So… yeah. Just wanted to pop up and say that I’ve been gaming, and that 30k is actually pretty cool if you like GW’s settings but are a bit over the madness that is 40k list-hammering.

Have a good one!

FullSizeRender

A state-of-the-art Leman Russ demolisher stands guard as a squad of Uruq Immortals militia head for an objective.

 

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12 thoughts on “I was wrong, 30k is actually good

  1. The Warlock says:

    Glad to hear you’re enjoying playing 30k with your guardsmen 🙂
    Good 30k reads are Galaxy in Flames, the Flight of the Eisenstein and the two regarding the 1000 sons and space wolves- the first two deal with Istvaan III and show how desperate the plight of the loyalists is to bring word of the betrayal. Not sure what order they’re in though.

    Knowing the outcome of the Heresy makes reading about these defenses and last stands really does hammer home the hopelessness- we know these characters are going to perish, but damnit if Saul Tarvitz and his ilk aren’t going without a fight.

    Guardsmen breaking marines sounds like a blast-having the ATSKNF plot armour does break a bit of realism when Tyranids and orks can overwhelm a retreating foe.

    Need to ask one very important question: Whose side are you on? 😛

    • beat ronin says:

      To be fair they weren’t regular guardsmen – they were frenzon-boosted grenadiers with WS4 and 4 attacks each on the charge, in a squad of 20 with two power axes and a medic who gave them 5+ FNP. Good times 😀

  2. The Warlock says:

    My comment is awaiting moderation :/ Must be full of heresy.

    • beat ronin says:

      I think wordpress must’ve been updated since the last time I posted (er… three months ago), and everything is auto-moderated now. I’ll see if I can change it.

      So I’ve read the first three HH books, Horus Rising, False Gods and Galaxy in Flames. I enjoyed them. I liked the first one the best I think (the Dan Abnett one) maybe because as they go on, they seem to get more and more like the 40k I know well. But the first one is a bit different.

      Galaxy in Flames definitely had more excitement, but I think the guy was a bit sloppy with the historical accuracy! Towards the end on Itsvaan III he kept accidentally calling them “space marines” instead of astartes or legionaries, which is what they were all through the other two books. And he kept mentioning tactical squads with special weapons. This made my monocle fly off, and I looked sternly at the book and said “tactical squads were a post-heresy invention of the chapter system, old bean. Legion tactical squads didn’t have weapons specialists.”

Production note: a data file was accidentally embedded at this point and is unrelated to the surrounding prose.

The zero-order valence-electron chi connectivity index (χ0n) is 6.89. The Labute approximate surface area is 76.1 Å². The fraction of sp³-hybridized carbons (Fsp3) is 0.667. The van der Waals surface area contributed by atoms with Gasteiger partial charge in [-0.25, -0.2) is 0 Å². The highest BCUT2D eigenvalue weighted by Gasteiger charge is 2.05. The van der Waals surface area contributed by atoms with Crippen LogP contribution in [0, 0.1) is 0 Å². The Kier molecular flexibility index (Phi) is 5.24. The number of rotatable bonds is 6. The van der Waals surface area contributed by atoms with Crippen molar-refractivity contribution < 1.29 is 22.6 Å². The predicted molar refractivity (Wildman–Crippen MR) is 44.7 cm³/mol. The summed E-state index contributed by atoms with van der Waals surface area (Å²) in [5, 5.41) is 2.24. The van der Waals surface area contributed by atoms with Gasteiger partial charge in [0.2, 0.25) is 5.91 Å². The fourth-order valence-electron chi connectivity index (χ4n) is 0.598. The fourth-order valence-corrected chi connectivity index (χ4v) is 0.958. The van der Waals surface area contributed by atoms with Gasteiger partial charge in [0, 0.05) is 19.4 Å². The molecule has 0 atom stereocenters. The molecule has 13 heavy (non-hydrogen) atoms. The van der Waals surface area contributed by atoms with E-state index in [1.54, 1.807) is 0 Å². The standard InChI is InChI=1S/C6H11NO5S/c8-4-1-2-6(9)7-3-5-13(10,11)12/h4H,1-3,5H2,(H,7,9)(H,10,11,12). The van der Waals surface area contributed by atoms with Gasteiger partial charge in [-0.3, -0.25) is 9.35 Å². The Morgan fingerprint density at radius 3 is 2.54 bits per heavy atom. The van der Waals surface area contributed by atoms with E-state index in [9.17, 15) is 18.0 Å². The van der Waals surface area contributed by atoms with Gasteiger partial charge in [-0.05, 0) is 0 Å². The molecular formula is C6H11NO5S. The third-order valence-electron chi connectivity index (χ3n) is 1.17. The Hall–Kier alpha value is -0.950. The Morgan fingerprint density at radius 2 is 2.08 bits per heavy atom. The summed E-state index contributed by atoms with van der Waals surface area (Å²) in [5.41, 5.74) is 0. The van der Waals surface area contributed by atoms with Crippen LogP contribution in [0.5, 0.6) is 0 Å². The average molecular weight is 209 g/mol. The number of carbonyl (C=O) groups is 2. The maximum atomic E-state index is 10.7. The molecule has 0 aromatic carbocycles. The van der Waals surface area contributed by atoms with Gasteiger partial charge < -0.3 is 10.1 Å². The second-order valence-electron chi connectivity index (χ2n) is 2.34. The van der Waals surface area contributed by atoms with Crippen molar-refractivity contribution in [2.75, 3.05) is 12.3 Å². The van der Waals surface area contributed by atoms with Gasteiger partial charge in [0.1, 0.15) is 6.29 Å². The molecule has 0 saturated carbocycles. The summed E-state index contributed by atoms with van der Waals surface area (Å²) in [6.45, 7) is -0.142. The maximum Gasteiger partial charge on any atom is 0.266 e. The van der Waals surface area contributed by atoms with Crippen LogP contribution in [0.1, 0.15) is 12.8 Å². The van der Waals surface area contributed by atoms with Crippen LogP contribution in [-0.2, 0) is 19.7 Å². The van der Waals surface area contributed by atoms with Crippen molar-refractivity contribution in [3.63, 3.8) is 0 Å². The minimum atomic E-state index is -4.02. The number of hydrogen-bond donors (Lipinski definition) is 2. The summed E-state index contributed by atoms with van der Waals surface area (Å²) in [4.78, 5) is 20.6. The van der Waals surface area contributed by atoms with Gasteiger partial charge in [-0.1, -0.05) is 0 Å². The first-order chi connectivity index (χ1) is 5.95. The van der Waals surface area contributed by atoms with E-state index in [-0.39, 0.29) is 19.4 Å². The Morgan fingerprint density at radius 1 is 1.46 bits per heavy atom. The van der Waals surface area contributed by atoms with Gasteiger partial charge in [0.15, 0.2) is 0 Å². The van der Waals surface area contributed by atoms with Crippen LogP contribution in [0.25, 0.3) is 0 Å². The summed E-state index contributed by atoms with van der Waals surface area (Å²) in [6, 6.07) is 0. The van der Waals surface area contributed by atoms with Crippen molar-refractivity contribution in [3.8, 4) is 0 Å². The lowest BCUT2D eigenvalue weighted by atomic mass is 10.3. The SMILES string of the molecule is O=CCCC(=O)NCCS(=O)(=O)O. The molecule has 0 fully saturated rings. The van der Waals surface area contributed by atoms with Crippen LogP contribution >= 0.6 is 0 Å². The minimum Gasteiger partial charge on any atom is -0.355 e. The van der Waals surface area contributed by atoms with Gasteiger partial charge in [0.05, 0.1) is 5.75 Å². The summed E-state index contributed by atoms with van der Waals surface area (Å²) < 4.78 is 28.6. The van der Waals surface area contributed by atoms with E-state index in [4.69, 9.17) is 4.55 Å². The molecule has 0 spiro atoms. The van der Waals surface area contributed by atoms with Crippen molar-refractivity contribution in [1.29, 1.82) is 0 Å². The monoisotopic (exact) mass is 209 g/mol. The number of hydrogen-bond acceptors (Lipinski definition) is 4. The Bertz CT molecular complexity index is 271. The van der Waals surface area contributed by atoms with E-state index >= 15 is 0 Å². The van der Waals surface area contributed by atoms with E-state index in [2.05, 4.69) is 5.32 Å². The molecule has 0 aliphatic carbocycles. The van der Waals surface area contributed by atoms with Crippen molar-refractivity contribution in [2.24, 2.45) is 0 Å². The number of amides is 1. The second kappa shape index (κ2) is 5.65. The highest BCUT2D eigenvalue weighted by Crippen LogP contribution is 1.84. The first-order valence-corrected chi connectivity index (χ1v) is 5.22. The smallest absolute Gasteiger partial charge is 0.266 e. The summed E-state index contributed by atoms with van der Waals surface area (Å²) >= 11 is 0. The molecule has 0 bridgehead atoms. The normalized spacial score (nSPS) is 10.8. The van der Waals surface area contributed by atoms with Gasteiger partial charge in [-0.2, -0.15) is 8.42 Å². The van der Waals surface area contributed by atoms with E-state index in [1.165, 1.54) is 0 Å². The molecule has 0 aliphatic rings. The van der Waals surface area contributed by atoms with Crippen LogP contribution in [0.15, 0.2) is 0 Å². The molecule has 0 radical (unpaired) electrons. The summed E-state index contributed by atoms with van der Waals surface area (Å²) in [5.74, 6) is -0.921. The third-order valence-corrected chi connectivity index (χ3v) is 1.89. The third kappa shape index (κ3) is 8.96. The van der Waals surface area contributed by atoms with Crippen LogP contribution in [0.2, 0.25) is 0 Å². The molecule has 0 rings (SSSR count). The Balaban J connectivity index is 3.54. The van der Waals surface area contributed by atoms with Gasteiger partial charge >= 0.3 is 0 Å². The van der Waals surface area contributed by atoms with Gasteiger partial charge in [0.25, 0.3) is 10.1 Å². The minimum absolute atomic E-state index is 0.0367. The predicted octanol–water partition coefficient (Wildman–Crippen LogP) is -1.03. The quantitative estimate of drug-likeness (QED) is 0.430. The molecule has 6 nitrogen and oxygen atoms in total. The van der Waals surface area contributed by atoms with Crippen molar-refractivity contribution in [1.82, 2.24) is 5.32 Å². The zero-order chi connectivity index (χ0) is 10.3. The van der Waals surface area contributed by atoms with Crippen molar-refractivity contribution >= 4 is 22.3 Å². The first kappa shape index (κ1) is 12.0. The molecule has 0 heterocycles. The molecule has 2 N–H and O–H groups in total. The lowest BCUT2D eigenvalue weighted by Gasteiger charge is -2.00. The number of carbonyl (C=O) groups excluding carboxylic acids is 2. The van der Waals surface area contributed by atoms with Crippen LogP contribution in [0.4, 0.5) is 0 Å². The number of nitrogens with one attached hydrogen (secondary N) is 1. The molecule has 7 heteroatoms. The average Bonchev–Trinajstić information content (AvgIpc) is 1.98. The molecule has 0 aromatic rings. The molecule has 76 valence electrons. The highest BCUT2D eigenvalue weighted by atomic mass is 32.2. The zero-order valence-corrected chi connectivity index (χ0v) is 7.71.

I’m keen to read the next one, the Eisenstein one I think?

      As for your all important question: I am and always have been a loyalist. In decades of on-and-off gaming I’ve never once fielded a chaos model 😀

      Although in the campaign I’m in, my guys are locals of the compliant system, and all the armies that are local (I think there’s maybe ten of us) are about to rebel against the Emperor and the Warmaster, to reclaim our independence. Yeah, so I’m sure that’ll turn out great for us…

  3. Von says:

    “It’s amazing how these two things (increasing the importance of morale and levelling the factions to be all similar) make for a much more balanced game.”

    As variety increases, balance decreases. it’s an unfortunate truth of wargaming – if you want things to be really distinctive you’ll have to accept that difference from the default means they’ll end up better or worse than said default.

    “You have huge armies where individual guys have to be upgraded with weapon choices, and games still take forever.”

    I tried to write a 40K army list the other day and gave up halfway through the HQs. Without the lure of a community that discusses lists on a regular basis I have little inclination to crank the wretched things out.

    With ref. games taking forever – I can and do take two or three hours to play a modestly-sized game of Warmachine these days. The sedate, gentlemanly, let’s-wrap-it-up-before-last-orders approach has a lot going for it, I think. If I were to play a Big Game I’d prefer to make a day of it, in much the way that I think RPGs have to be approached once people don’t have every Sunday afternoon free by default.

    Glad you’re having fun with it though. I gave 30K some brief consideration, but I’m only really interested in it as an aesthetic project – a before-and-after shot of a Traitor Legion force at either end of the Long War. I don’t think I’d do enough playing of games to make it worthwhile.

    • beat ronin says:

      I think you’re on to something with two-or three hour small games. I like to play one or two 1000 point games in a morning.